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An Amazing Parenting Lesson From the Women's World Cup

Photograph by Getty Images

While it was exhilarating to watch the U.S. women run, sweat and kick their way to a World Cup victory against Japan in the finals on Sunday night, I still could not forget that horrifying moment in a semi-final match just a few nights earlier.

With seconds left in a 1-1 game against Japan, Laura Bassett of England scored an own goal to knock her team out of the competition.

You don't have to understand soccer or have watched a single sporting event in your life to relate to the horror this superstar athlete felt as she lay on the ground. It was heartbreak, and devastation.

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In fact as she sobbed on that soccer pitch in Canada, I sat wiping my own tears in a bar in Rhode Island. "That is the saddest sports' moment I have ever seen." I told my husband.

"Pretty bad," Mark agreed, "But there have been plenty of own goals in World Cup soccer, I'm sure." When he reached for his phone to start Googling for a list, I stilled his hand.

"But this was a woman," I said. "A female athlete with millions around the world watching. Finally people show some interest in women's sports and … and … you know how women are. We don't forgive ourselves easily. She is never going to forget that moment. Never. She will replay it for the rest of her life in one way or another."

Long after the game and our conversation ended, I still couldn't let it go as I obsessively read the coverage and contemplated Bassett's first post-match interview in the Independent three days later. "I'd prefer no one knew my name," she said.

Only in talking to my 13-year-old daughter, who had been playing soccer since the age of 5, was I able to get a sense of my own obsession with that moment.

Female athletes need to be role models and show young girls that playing at the top of the game can mean messing up, but that doesn't mean you don't go for it.

I didn't play soccer when I was a girl growing up in the '60s and '70s. There were no organized sports for girls to play until Title IX legislation in 1972 made it mandatory for schools to give everyone equal athletic opportunities. But even with the law on our side, it wasn't easy for girls to walk out and join boys on the baseball field. They were mocked and doubted. A few years later, my female friends would play high school basketball on a half court wearing skirts. No dribbling allowed. Nearly empty stands.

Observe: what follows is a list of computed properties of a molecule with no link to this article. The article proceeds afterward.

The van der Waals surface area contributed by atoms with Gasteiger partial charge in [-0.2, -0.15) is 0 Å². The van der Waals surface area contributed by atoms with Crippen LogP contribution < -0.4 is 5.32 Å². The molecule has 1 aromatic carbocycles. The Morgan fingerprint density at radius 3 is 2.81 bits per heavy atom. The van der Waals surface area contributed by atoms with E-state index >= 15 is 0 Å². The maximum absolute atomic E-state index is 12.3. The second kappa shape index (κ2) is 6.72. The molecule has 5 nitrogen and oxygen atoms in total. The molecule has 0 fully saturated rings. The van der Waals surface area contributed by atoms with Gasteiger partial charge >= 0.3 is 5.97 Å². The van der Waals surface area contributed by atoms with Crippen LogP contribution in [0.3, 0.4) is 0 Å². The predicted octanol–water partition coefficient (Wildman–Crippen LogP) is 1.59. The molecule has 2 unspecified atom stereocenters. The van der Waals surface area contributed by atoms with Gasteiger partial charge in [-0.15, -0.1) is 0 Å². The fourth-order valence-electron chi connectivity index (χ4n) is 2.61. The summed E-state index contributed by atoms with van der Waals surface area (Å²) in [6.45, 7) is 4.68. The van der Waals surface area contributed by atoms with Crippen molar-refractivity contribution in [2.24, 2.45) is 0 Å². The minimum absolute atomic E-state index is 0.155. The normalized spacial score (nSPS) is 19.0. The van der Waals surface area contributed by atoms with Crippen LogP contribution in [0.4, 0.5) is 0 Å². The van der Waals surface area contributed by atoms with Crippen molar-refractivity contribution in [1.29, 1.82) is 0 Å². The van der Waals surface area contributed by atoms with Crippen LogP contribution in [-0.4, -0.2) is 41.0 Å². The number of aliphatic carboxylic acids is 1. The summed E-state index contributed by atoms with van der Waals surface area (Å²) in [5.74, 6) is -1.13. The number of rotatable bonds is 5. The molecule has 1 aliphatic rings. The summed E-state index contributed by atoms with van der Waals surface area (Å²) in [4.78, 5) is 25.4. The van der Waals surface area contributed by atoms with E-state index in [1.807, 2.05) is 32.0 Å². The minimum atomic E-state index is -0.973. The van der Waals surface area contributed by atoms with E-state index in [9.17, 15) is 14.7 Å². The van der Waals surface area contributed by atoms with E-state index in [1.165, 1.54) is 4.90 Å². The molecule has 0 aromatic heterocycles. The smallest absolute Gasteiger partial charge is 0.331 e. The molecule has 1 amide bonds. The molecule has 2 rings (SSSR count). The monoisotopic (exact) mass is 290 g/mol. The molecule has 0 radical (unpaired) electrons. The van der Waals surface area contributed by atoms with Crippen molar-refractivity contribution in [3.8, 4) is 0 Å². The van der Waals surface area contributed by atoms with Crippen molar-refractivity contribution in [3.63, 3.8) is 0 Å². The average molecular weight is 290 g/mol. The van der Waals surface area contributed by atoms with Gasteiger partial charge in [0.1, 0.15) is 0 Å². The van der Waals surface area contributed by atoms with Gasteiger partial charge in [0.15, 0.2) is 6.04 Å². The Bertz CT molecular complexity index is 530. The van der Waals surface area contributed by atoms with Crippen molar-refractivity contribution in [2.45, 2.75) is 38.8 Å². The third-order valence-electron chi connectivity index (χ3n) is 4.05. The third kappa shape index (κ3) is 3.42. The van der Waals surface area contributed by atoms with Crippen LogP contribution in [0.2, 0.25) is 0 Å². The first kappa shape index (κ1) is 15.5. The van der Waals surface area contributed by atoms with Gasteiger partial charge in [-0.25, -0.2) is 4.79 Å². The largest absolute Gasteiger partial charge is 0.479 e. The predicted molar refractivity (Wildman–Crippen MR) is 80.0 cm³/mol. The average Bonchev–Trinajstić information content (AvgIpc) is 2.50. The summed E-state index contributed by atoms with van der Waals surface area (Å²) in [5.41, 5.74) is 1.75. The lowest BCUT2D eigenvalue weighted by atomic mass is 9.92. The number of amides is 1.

My daughter is growing up in a different world with countless chances to compete, to win and to lose.

She also will have opportunities as she did last night to watch spectacular moments: like Carli Loyd booting a soccer ball 54 yards from mid-field for her laser-perfect third goal and the first hat trick in a women's World Cup final. She will be teary-eyed and inspired and proud, I hope, as she cheers female champions shooting, dribbling, jumping and kicking their way to ever more-visible victories in sporting arenas.

But with women on the world athletic stage, she will also see mistakes like Bassett made, and perhaps that's where the greatest lessons of all can be learned. Taking risks requires courage, but it also makes us vulnerable to failure. Female athletes need to be role models and show young girls that playing at the top of the game can mean messing up, but that doesn't mean you don't go for it. That you don't try.

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I'd hate to think Laura Bassett wished she'd never been in that semi-final game, that she really wishes no one knew her name. Because she has a choice now. She can hide from her mistake or she can show England and the rest of the soccer-loving world what it means to be a true champion. It means pushing boundaries, fighting odds, losing hard and then getting up again.

I want to remember Laura Bassett's name not for her mistake she made in the 2015 World Cup, but for what she did about it afterward.

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